Russian demand that we never become NATO member illegitimate: Ukraine foreign minister to WION

Written By: Sidhant Sibal WION Web Team
New Delhi Published: Jan 08, 2022, 11:09 AM(IST)

Ukraine foreign minister Dmytro Kuleba Photograph:( Others )

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Moscow is worried that Ukraine may join the 30-country military alliance NATO fearing Russian security will be impacted, which Kyiv has dismissed.

Ukraine's foreign minister Dmytro Kuleba has dismissed Russian demand to "never join" the North Atlantic Treaty Organization (NATO) as "illegitimate", highlighting "Russian aggression" against his country "as well as Georgia and Moldova".

In response to a WION question, FM Kuleba said, "although we consider Russian demands that Ukraine will never become a member of NATO unacceptable and illegitimate, our country does not stand against a dialogue between Russia and the West as such."

He further added that "during any dialogue, the core principle must be observed: no agreements must be made on Ukraine without Ukraine."

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Moscow is worried that Ukraine may join the 30-country military alliance NATO fearing Russian security will be impacted, which Kyiv has dismissed. The Russia- Ukraine crisis has worried several western capitals with concerns of a Russian invasion of the country threatening the stability of Europe.

Foreign minister Kuleba pointed that, "Russian Federation has continued to send new troops to the border with Ukraine" and as of "30 December 2021, 52 battalion tactical groups have been deployed in close proximity to Ukrainian territory.".

The minister added that the total number of forces along the "border, and in the occupied Donbas and Crimea reached 126,000 troops, which includes 105,000 troops being present on the ground and 21,000 as naval and air components."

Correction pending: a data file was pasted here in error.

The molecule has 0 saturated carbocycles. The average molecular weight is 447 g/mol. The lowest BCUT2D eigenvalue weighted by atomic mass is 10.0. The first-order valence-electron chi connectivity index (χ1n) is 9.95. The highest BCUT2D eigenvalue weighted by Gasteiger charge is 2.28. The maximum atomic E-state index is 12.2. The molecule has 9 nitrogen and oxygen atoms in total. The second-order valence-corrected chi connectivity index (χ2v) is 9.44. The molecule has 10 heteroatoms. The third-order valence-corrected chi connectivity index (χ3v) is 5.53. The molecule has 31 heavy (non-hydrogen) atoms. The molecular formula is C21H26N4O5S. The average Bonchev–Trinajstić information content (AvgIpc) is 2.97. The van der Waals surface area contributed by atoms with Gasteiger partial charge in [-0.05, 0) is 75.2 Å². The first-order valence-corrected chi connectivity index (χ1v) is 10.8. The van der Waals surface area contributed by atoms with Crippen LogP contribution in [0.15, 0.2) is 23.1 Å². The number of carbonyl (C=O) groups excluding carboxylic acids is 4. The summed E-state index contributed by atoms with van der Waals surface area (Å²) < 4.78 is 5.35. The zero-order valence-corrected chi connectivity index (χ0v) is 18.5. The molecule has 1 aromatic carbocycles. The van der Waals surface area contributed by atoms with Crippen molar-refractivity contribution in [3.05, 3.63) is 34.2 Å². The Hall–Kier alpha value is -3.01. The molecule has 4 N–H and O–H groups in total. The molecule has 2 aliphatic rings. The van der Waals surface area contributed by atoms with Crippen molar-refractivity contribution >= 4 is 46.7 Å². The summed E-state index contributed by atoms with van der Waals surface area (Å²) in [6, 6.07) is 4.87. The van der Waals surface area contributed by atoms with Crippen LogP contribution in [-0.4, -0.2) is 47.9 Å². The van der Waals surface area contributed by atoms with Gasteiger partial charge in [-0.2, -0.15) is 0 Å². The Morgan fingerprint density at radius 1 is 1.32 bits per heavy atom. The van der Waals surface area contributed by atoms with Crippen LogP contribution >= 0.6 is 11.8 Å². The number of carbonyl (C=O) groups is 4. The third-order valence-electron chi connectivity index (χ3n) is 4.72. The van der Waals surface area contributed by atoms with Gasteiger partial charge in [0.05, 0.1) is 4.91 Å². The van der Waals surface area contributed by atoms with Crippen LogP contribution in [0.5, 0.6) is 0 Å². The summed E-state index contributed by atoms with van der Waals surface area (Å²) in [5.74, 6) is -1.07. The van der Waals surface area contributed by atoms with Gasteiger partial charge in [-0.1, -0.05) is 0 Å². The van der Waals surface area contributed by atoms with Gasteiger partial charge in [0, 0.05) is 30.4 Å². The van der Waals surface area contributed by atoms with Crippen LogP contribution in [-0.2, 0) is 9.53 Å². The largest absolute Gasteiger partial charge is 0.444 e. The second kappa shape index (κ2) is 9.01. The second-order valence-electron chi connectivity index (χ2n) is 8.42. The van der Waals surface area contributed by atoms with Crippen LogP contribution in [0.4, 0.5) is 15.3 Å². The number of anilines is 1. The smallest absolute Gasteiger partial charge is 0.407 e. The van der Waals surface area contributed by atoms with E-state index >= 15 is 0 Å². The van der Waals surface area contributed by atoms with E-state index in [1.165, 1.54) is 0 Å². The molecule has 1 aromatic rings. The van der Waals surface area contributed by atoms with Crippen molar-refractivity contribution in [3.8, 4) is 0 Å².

The seeds of the current crisis goes back to the 2014 Russian- Ukraine conflict that led to the Russian annexation of Crimea.

The peninsula internationally is still considered as part of Ukraine and around eight countries only - Afghanistan, Cuba, North Korea, Kyrgyzstan, Nicaragua, Sudan, Syria, and Zimbabwe have recognised the result of the 2014 referendum that led to the region coming under Russian administration.

The response sent by Ukraine foreign ministry said Russia has "developed capabilities to deploy more units in a short period of time, from one to two weeks" even as last year saw the country conducting "2,500 military drills near the border with Ukraine, strengthening the readiness of its forces to be involved in new military operations on Ukrainian soil" which include "use of troops, artillery, anti-tank weapons, reconnaissance and engineering units".

Ties between the two countries which share ethnic ties deteriorated after the 2014 "Revolution of dignity" in Ukraine that toppled pro- Moscow President Viktor Yanukovych. Post-revolution, the country increased its engagement with the West which has perturbed Russia.

The foreign minister, giving data said, "from January 1 to December 30, 2021, Russian forces launched 2,457 attacks against Ukrainian positions, leaving 66 Ukrainian soldiers dead and 273 wounded", while adding, "30 servicemen of the Ukrainian armed forces were killed by snipers and 14 were wounded."

He said, "Russia is also trying to undermine the energy security of Ukraine, including through decreasing gas transit, blocking the export of coal and forcing Belarus to ban electricity supplies. "

Even as the situation remains precarious, security talks will take place between Russia and the US on January 10 in Geneva and Russia and NATO will meet on January 12 in Brussels.

Ukraine's foriegn minister Dmytro Kuleba listed key things that are required from Russia which includes "immediately withdraw its forces from the border with Ukraine and from the occupied territories", "de-occupy parts of the Luhansk and Donetsk regions, as well as the Crimean peninsula", "withdraw forces and mercenaries from the occupied parts of Georgia and Moldova" and "recognise the right of any nation to decide its future, including joining international blocs and alliances."

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